Lethis: Path of Progress is a city builder with a Steampunk aesthetic that – at least as far as the tutorial levels go – has zero military focus. Instead, it’s all about building and production, trade and taxes, and it’s just lovely. There are three different difficulty levels, and a 26 mission campaign, as well as a five mission tutorial (which took me about 90 minutes to complete) and a sandbox mode.
Mechanically, it’s pretty similar to the Impressions Games city builders circa 1998-2002. You put down housing plots, people move in and demand water and food before the houses will improve. You can grow your workforce by adding housing plots or providing the services & resources requested to improve current plots.
It is clear that most of the love this game was given was in the art – the level of detail is excellent, and it’s just damn pretty to look at. I kept trying to zoom in closer and closer to see what my little people were doing.
The biggest deviation from other games of this type has to be in the resource trees. Some things are still pretty logical – fisheries and pumpkin farms provide food. Some are less so – for example, in order to make clothing, you need a tailor. A tailor needs to be supplied by a silk worm farm. Silk worms apparently eat barley. I’m glad they covered that in the tutorial levels, as I might have struggled with trying to figure it out later on.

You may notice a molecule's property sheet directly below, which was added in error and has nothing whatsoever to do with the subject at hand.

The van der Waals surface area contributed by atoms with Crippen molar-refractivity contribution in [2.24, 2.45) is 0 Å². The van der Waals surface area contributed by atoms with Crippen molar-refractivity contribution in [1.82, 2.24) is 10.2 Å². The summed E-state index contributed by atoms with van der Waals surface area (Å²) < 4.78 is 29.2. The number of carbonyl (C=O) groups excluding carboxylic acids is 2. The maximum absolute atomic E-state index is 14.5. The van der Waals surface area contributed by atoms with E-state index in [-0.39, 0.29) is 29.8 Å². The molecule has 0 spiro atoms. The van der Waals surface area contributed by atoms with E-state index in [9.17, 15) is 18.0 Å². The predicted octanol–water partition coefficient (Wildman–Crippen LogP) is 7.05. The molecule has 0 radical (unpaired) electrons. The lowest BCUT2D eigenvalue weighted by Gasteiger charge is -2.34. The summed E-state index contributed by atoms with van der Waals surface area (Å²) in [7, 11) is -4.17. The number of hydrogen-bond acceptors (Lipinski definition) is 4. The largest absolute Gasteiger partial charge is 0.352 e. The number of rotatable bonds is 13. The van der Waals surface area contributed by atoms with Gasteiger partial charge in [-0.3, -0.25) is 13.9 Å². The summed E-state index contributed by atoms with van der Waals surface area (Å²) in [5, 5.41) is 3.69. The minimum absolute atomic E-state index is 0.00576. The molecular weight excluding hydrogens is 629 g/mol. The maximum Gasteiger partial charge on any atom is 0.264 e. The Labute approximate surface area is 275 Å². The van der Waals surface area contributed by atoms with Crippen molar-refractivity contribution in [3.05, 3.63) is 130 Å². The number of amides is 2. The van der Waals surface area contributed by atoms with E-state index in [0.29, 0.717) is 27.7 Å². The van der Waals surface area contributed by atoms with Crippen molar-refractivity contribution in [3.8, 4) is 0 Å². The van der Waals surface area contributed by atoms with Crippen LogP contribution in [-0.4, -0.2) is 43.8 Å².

In this digital age, Lethis feels like a very small step backwards. Impressions’ city builders shipped with manuals that came in well over 100 pages, so trying to teach us all the building interactions in five short missions leaves a lot less room for complexity. I don’t think that this is a bad thing, necessarily, but it does make the game feel a little lighter.
My one disappointment is that it doesn’t feel like they made the economic systems as robust as they could have been to compensate for the lack of military management. Trade is pretty simple, and basically a set it and forget it mechanic. You can adjust the workers’ wages, but it’s across the board – no raising the wages for working in the mines to persuade more people to work there, but you can “take away” jobs elsewhere by limiting the number of employees in less crucial buildings until your get the population bump you need.
Overall, I was quite pleased with Lethis: Path of Progress, and overjoyed to see one of my favorite style of games revisited.